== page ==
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Flathead Lake Remains Healthy And Free Of Invasive Mussels

Aaron Bolton
Flathead Lake Biological Station Director Jim Elser said Flathead Lake remains healthy and invasive mussel free in his annual state of the lake address Friday, Aug. 9.

Flathead Lake continues to defy national trends as a healthy blue body of water that’s free of invasive mussels. That’s according to the director of the University of Montana’s Flathead Lake Biological Station, who gave his annual state of the lake address Friday. 

“So, what is that state of our lake? Flathead Lake citizens, our lake is blue,” Jim Elser said at the Bio Station’s open house. “We know that it’s been blue for a long time. I’ll tell you how blue it has been.”

Elser explained that a near record water clarity sample was just taken last week. The station has been measuring water clarity since 1977, and data continues to show that the lake’s waters aren’t becoming any murkier or changing colors, all signs that nutrient pollution remains in check. Phosphorus levels have actually been declining over the last 10 years.

Elser also said that the Bio Station is expanding its water clarity dataset through a citizen science program that kicked off last year.

“We got almost as much range of observations in one year just by going to different parts of the lake than we got in 40-odd years just measuring at mid-lake deep, our main sampling station,” he said. “That’s kind of cool to see that.”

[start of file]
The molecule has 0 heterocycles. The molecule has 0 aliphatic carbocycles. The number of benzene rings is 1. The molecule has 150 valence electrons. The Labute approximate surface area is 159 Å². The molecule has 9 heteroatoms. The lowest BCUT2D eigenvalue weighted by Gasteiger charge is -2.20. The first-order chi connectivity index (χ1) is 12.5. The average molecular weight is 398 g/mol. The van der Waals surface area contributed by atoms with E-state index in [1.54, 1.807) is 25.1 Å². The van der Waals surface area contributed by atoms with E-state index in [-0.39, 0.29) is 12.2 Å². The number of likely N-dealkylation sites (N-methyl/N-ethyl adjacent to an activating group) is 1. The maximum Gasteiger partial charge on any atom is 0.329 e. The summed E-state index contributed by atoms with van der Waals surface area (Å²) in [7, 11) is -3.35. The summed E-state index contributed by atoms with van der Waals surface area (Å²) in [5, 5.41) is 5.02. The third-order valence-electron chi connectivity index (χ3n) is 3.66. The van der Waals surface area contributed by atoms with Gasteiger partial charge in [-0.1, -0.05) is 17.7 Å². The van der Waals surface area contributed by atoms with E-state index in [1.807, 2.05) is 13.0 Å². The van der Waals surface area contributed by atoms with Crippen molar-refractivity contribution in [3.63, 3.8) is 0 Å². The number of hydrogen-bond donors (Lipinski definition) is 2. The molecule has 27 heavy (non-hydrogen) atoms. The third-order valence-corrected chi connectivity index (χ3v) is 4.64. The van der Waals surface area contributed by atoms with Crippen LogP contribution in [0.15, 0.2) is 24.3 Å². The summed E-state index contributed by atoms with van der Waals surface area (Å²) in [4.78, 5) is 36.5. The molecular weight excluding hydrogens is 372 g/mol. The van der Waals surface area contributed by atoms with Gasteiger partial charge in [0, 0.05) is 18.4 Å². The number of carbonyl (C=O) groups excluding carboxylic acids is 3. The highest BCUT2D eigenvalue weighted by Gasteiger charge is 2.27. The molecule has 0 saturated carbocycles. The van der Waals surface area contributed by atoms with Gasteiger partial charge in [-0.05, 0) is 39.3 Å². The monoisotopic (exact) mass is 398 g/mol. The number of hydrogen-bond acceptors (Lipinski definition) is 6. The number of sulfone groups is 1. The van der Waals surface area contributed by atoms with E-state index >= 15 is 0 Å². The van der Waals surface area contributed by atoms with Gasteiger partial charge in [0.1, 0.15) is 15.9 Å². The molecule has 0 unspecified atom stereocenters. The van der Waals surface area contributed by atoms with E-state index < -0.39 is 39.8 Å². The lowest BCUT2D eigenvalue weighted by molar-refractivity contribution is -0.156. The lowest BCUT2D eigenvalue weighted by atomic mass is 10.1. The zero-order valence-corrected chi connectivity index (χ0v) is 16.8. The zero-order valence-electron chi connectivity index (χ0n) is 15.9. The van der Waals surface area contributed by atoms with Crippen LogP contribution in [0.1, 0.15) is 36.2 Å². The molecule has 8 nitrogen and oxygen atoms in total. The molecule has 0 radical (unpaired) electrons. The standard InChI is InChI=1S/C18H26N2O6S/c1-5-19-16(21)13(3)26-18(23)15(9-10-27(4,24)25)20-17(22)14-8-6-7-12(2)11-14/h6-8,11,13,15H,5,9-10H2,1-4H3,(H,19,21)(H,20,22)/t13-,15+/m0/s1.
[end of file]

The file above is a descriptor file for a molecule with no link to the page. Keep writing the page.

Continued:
Elser delivered the good news Friday that Flathead Lake remains invasive mussel free as well.

Monitoring efforts using advanced DNA detection technology continue. Elser said the station has the ability to detect extremely small zebra or quagga mussel DNA particles in the water within an hour of sampling.

“So, we do think if they got in like that side of Yellow Bay, we could localize it. You could bring in a curtain, seal it all off, hit it with this molluscicide and then keep hitting it, keep hitting it,” Elser explained, “and hopefully try to get them out, but there are no known examples of this.”

Elser said in the past, he wouldn’t think such a strategy would be effective, but a recent study detailed how zebra mussels were removed from a smaller system, giving him hope that small-scale removal is possible.

Aaron graduated from the University of Minnesota School of Journalism in 2015 after interning at Minnesota Public Radio. He landed his first reporting gig in Wrangell, Alaska where he enjoyed the remote Alaskan lifestyle and eventually moved back to the road system as the KBBI News Director in Homer, Alaska. He joined the MTPR team in 2019. Aaron now reports on all things in northwest Montana and statewide health care.
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